It will be appreciated that it is generally desirable for slicer blade 60 to maintain slight engagement or to be substantially close to the outer circumference of the bone so as to provide slicing of the meat all of the way to the bone and that as the meat rotates, the distance between the outer circumference of the bone facing slicer blade 60 and slicer blade 60 would otherwise vary due the eccentricity of the bone if slicer blade 60 were to remain stationery. The movement of slicer blade 60 towards and away from the meat is necessary during slicing operations to compensate for this eccentricity and to maintain slicer blade 60 in light contact with or in close proximity to this outer circumference of the bone. Thus, during normal slicing operations, slicer blade 60 will move outwards away from the meat and inwards toward the meat once per revolution of the meat. In prior hydraulic systems, wherein the operator had to provide such outward movement of slicer blade 60 by force against a hydraulic system, this was quite tiresome. Moreover, due to the relative lack of compressibility of hydraulic fluid, hydraulic systems or circuit leakage was the only means available for providing some movement or give in the movement of slicer blade 60 by manual override which was generally insufficiently slight and cause undo work for the operator over a plurality of slicing operations. However, with the present invention, the force provided by the cylinder housing 70 to bring slicer blade 60 towards the meat may be overcome much more easily inasmuch as air or some other pneumatic fluid is being compressed by the operator by the movement of support arm 58 away from the meat. Moreover, inasmuch as more "give" is afforded by a pneumatic cylinder rather than a hydraulic one, the operator is much more readily able to cause blade 60 to maintain a very light engagement with the outer circumference of the bone or joint of the meat.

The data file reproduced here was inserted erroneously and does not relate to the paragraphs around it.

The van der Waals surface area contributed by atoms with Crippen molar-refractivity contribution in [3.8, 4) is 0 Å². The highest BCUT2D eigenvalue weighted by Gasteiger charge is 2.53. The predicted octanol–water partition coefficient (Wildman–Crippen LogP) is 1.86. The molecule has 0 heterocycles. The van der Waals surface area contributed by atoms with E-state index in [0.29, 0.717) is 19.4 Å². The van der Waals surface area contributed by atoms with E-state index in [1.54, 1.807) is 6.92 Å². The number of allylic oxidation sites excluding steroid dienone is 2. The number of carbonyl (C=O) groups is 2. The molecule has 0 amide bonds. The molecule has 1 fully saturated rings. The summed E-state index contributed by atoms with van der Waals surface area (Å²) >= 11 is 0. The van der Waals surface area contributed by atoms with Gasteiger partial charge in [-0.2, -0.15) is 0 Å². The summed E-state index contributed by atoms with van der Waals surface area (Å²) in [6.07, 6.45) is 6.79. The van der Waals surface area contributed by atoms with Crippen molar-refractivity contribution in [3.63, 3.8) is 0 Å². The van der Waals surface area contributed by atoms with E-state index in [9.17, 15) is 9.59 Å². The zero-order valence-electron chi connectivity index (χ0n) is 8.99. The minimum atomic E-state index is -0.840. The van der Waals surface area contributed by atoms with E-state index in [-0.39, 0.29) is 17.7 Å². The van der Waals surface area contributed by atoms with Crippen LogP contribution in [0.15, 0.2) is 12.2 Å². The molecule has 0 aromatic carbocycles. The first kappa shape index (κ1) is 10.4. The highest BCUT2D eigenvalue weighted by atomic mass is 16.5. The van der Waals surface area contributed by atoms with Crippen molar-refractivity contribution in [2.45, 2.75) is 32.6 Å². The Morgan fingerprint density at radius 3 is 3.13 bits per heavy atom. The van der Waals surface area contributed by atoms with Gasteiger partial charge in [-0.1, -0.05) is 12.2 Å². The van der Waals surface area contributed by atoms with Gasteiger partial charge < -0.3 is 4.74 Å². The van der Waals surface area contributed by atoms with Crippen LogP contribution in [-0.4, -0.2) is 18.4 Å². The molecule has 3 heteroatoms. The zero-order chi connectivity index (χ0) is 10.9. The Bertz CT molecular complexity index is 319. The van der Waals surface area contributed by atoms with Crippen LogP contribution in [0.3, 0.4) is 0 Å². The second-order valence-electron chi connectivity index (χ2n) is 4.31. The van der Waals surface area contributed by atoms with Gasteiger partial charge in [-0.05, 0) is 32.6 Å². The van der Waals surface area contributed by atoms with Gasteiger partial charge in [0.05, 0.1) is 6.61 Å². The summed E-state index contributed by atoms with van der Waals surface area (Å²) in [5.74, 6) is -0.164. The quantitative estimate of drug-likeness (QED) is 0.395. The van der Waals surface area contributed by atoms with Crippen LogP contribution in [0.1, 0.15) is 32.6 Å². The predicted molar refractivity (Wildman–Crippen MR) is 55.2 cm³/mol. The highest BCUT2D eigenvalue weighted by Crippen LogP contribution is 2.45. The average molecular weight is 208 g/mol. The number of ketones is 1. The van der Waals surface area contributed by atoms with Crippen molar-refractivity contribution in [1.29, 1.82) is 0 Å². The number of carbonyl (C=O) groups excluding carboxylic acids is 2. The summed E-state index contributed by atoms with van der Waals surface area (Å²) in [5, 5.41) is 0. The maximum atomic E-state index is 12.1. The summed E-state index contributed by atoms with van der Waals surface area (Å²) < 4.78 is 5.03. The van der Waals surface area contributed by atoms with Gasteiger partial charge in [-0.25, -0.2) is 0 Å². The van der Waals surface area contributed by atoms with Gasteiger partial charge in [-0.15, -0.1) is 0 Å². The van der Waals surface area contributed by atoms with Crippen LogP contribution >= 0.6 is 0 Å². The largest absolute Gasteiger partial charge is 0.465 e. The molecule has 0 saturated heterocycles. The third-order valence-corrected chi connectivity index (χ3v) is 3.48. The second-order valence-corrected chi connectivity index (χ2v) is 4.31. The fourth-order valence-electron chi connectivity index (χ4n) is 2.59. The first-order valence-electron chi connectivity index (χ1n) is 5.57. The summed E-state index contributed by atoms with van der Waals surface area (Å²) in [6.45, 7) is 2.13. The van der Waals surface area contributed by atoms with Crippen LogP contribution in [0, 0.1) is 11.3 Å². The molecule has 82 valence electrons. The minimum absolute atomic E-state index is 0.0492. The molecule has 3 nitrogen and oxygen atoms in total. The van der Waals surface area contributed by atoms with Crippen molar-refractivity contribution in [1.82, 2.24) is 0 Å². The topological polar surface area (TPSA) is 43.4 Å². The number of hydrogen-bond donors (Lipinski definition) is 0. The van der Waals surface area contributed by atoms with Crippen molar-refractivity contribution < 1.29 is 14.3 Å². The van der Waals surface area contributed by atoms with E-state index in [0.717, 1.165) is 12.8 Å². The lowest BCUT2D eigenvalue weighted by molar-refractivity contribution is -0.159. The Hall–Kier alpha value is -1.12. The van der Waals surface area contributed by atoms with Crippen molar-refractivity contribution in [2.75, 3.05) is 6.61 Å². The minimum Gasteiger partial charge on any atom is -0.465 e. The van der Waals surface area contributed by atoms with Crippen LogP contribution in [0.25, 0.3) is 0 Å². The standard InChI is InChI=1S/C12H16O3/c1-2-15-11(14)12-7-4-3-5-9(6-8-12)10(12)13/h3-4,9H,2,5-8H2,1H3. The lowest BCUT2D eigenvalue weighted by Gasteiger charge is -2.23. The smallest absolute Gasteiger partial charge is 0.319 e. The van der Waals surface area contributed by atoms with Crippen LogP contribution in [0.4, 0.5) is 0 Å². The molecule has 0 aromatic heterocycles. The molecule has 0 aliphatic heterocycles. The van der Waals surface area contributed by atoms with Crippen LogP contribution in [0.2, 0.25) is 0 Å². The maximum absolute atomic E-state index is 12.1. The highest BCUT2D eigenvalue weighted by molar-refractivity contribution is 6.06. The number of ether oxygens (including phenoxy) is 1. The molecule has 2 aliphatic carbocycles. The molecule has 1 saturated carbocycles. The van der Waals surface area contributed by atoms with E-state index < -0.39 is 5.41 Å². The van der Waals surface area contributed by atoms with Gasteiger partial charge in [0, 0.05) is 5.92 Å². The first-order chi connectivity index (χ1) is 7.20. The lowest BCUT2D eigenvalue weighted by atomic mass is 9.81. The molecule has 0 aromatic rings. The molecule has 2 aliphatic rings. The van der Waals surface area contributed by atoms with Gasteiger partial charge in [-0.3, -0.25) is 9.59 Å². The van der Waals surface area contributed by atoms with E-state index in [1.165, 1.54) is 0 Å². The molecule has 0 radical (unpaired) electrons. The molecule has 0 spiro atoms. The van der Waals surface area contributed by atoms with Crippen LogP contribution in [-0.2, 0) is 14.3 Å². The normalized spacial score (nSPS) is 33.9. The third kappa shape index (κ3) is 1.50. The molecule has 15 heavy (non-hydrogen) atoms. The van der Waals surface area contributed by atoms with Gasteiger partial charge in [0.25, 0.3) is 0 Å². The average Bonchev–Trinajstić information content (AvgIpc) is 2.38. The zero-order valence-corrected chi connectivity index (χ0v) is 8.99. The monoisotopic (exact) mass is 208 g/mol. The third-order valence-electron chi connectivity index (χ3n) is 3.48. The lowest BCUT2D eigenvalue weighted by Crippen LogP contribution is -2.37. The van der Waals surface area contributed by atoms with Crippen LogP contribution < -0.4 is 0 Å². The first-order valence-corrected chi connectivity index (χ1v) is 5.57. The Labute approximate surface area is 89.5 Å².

The manner in which the slicer assembly 14 is gradually indexed upwards and downwards during the slicing operation to provide the desired spiral slicing will no be described in greater detail with reference to FIG. 3. A more detailed view of the blade rotator sleeve 64 as shown in FIG. 3, reveals that a slot 69 provided therein. A more detailed view of the blade rotator sleeve 64 as shown in FIG. 3 reveals that a slot 69 provided therein. Also, in the embodiment shown in FIG. 3, a sleeve offset arm 222 may include a torroidal shape slide member 63 circumscribing the outer surface of the rotator sleeve 64 and having a tongue portion 61 extending into the vertically aligned slot 69. In this manner, the rotator sleeve 64 is permitted to move vertically with the respect to offset arm 222. However, due to tongue 61 of torroid member 63 extending into slot 69, upon actuation of the piston within cylinder housing 70, the stroke of cylinder rod 72 may be transmitted through pin 74 to offset arm 222 so as to cause rotation of the rotator sleeve 64 about the linear indexing axis in the desired direction. Therefore, the linear movement of rod 72 is transmitted through pin 74 to the offset arm 222 and converted into torque delivered by the tongue of 61 of the torroidal member 63 to rotator sleeve 64.